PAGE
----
This case is also related to China’s “sweep away black societies and eradicate evil forces” (扫黑除恶) campaign. Yangcheng Evening News (《羊城晚报》) reported that according to the court’s verdict, leads and complaint materials were found among the case’s evidence endorsed by the local office responsible for “sweep away black” work (扫黑办). This means that some residents were unhappy that Huang collected tolls and had reported him to the relevant authorities.
A netizen claiming to be from a nearby village feels that Huang might have more nefarious aims in building the bridge, given that he dug a pit in the riverbed where small cars could previously pass, forcing vehicles to use the bridge he built and imposing mandatory tolls. Some also said that someone who can build a bridge on their own and collect fees in the local area cannot be an ordinary person.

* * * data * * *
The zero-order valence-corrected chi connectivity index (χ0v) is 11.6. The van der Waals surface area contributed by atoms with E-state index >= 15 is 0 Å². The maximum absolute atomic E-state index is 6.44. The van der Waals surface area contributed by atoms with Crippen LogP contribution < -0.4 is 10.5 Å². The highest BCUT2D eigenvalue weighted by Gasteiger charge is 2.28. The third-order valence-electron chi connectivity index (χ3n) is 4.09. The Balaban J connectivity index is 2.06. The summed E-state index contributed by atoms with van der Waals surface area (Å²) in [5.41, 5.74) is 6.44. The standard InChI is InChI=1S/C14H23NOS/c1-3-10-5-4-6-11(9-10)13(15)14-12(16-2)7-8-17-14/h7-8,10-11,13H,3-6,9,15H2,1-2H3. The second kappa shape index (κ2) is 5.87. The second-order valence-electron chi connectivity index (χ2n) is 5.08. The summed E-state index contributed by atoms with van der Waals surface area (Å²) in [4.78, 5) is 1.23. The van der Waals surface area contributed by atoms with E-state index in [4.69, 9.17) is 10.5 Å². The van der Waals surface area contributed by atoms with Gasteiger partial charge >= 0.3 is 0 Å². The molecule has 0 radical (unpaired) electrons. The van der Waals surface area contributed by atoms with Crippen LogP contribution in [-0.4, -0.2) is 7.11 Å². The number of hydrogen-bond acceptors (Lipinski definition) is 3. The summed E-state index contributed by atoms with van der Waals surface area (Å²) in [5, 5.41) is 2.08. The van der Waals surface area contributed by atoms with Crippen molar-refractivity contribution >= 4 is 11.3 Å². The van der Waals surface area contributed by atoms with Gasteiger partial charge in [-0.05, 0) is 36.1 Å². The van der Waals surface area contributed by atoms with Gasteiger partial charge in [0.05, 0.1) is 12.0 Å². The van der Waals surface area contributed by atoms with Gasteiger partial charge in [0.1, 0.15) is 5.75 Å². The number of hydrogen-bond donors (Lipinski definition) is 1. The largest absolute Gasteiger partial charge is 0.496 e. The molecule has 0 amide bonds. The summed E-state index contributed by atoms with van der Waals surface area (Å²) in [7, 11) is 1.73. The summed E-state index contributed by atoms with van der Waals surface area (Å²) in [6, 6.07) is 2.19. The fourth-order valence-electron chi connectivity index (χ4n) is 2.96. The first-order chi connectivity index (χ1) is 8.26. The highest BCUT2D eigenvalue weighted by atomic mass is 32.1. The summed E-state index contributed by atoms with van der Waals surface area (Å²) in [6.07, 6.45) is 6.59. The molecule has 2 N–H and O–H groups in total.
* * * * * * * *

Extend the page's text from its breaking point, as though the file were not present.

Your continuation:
It remains unclear if Huang is a kind philanthropist or a villain profiting from building the bridge. The bullets will continue to fly for a while, but go where they will, the phrases “rigid law enforcement” and “idle grassroots” surrounding the case hit right at the sore spot of Chinese society, enough to stir up public opinion and keep the topic current for days.
When the case first came out, people did not agree with the punishment meted out on Huang and his family. Even without sound reason, netizens overwhelmingly questioned the rigid law enforcement by the relevant agencies, with some noting that the essence of the law lies in its practice. While it is not in line with regulations, in terms of humanity and common sense, defining the bridge and toll collection as “picking quarrels and provoking trouble” seems rather untenable. Furthermore, punishing the entire family of 18 people is excessively harsh.